> There are also concerns about license of the reference library as well
> as patents. Given that microsoft is wanting to make JPEG XR a new
> format for the web, I suspect we can get them to make clear enough
> statements regarding patent license (though we should of course make
> sure this happens before we invest too much time).
>
> The license of the reference library might be an issue, though he said
> he'd look into it.

Yes, the license of the reference library is not something we'd ship. I also don't think the quality (security and performance) of the library is very good and so this would need to be improved before we could consider shipping it.

> Assuming the license issues can be resolved. Are people at all
> interested in JPEG XR?

I'm interested, but there's a lot of work that would need to be done. I've done some quick comparisons and seen other work (http://cbloomrants.blogspot.com/2011/01/01-12-11-imdiff-sample-run-and-jxr-test.html) that suggests that the current JPEG-XR encoders don't provide much compression improvement.

If Microsoft is looking to help, I think releasing a high quality encoder/decoder under the same license as libjpeg would go along ways to improving adoption.

-Jeff
Re: Jpeg XR Jonas Sicking 11/7/11 10:41 AM
Awesome feedback!

Based on this it seems like Jpeg XR isn't quite there yet, but there
are concrete action items that could get it there. I've forwarded this
information back to microsoft.

/ Jonas
Re: Jpeg XR Jeff Gilbert 11/7/11 3:11 PM
For what it's worth, there have been a number of requests (especially from WebGL developers) for a lossy image format with an alpha channel, for use as RGBA textures. XR would definitely fit the bill.
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Re: Jpeg XR Benoit Jacob 11/7/11 4:21 PM
2011/11/7 Jeff Gilbert <jgil...@mozilla.com>:
> For what it's worth, there have been a number of requests (especially from WebGL developers) for a lossy image format with an alpha channel, for use as RGBA textures. XR would definitely fit the bill.

Seconded: the lack of a lossy compressed format with alpha is one of
the biggest missing GFX piece for web-based gaming, as it turns out
that most textures in games make use of the alpha channel for all
sorts of effects.

I'm concerned about the process here. I believe that the worst outcome
would be to have to support both JPEG XR and WebP. One way to get into
that bad situation would be if we accepted one too quickly, and then
the other one turned out to be better, and we'd face the dilemma of
sticking with the wrong one, or supporting both.

So I don't think that we should be telling Microsoft "here are the two
things that you have to do before we accept JPEG XR for web content".
We should rather be saying "Here are two very important things that we
care about, that we'll consider if and when we choose a
next-generation image format for web content".

Benoit


 it's very important here to let competition between JPEG XR and WebP
sort out a clear winner, if possible, before
Re: Jpeg XR Jeff Muizelaar 11/7/11 4:33 PM

On 2011-11-07, at 7:21 PM, Benoit Jacob wrote:

> 2011/11/7 Jeff Gilbert <jgil...@mozilla.com>:
>> For what it's worth, there have been a number of requests (especially from WebGL developers) for a lossy image format with an alpha channel, for use as RGBA textures. XR would definitely fit the bill.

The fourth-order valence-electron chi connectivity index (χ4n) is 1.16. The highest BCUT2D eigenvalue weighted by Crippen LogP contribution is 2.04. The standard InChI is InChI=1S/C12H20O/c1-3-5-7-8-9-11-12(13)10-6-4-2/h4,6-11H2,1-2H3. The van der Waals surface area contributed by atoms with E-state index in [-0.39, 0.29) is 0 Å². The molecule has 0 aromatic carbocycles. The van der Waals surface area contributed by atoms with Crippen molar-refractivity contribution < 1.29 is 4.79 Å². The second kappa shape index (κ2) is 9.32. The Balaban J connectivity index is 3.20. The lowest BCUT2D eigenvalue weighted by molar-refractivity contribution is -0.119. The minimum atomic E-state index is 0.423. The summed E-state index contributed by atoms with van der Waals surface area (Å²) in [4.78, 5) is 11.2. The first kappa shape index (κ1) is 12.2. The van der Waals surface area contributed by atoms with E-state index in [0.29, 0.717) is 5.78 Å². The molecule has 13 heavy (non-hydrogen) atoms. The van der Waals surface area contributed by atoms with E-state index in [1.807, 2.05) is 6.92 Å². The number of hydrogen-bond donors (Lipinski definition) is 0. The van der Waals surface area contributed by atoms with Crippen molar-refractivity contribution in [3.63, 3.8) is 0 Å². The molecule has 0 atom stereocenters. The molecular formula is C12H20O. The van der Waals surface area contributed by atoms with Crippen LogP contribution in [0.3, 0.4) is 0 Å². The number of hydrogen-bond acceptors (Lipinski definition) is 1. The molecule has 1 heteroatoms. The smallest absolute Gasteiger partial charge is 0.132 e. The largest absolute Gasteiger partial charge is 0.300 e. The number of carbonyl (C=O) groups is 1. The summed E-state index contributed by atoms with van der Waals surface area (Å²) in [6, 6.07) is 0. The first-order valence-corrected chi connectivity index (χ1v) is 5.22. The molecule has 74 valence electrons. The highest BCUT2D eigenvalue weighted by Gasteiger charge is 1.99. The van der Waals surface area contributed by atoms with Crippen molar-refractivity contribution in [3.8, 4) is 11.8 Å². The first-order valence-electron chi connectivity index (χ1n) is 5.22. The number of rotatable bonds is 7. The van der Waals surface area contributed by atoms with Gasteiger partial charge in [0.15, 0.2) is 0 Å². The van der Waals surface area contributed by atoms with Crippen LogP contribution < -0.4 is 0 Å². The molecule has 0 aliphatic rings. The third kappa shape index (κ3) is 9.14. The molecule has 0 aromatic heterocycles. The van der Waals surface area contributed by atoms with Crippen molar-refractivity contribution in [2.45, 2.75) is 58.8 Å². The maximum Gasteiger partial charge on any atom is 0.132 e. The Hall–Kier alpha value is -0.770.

>
> Seconded: the lack of a lossy compressed format with alpha is one of
> the biggest missing GFX piece for web-based gaming, as it turns out
> that most textures in games make use of the alpha channel for all
> sorts of effects.
>
> I'm concerned about the process here. I believe that the worst outcome
> would be to have to support both JPEG XR and WebP. One way to get into
> that bad situation would be if we accepted one too quickly, and then
> the other one turned out to be better, and we'd face the dilemma of
> sticking with the wrong one, or supporting both.

I'm in no rush to add new image formats, so I don't think this will be too much of a problem.

> So I don't think that we should be telling Microsoft "here are the two
> things that you have to do before we accept JPEG XR for web content".
> We should rather be saying "Here are two very important things that we
> care about, that we'll consider if and when we choose a
> next-generation image format for web content".

I certainly agree. I certainly did not want to give the impression that we would quickly accept JPEG-XR if Microsoft did a couple of things.

-Jeff
Re: Jpeg XR Justin Dolske 11/8/11 5:16 PM
On 11/7/11 4:21 PM, Benoit Jacob wrote:

> Seconded: the lack of a lossy compressed format with alpha is one of
> the biggest missing GFX piece for web-based gaming, as it turns out
> that most textures in games make use of the alpha channel for all
> sorts of effects.

Out of curiosity, what format do non-web games use now? PNG?

Is it not an issue for games distributed on optical media? (But what
about Steam or other online distribution?) Do existing casual web games
(largely Flash/Java) have any solution for this?

Justin
Re: Jpeg XR Benoit Jacob 11/8/11 6:34 PM
2011/11/8 Justin Dolske <dol...@mozilla.com>:
> On 11/7/11 4:21 PM, Benoit Jacob wrote:
>
>> Seconded: the lack of a lossy compressed format with alpha is one of
>> the biggest missing GFX piece for web-based gaming, as it turns out
>> that most textures in games make use of the alpha channel for all
>> sorts of effects.
>
> Out of curiosity, what format do non-web games use now? PNG?

I heard that a few major game engines, including Id software's Rage,
use JPEG XR.

> Is it not an issue for games distributed on optical media? (But what about
> Steam or other online distribution?) Do existing casual web games (largely
> Flash/Java) have any solution for this?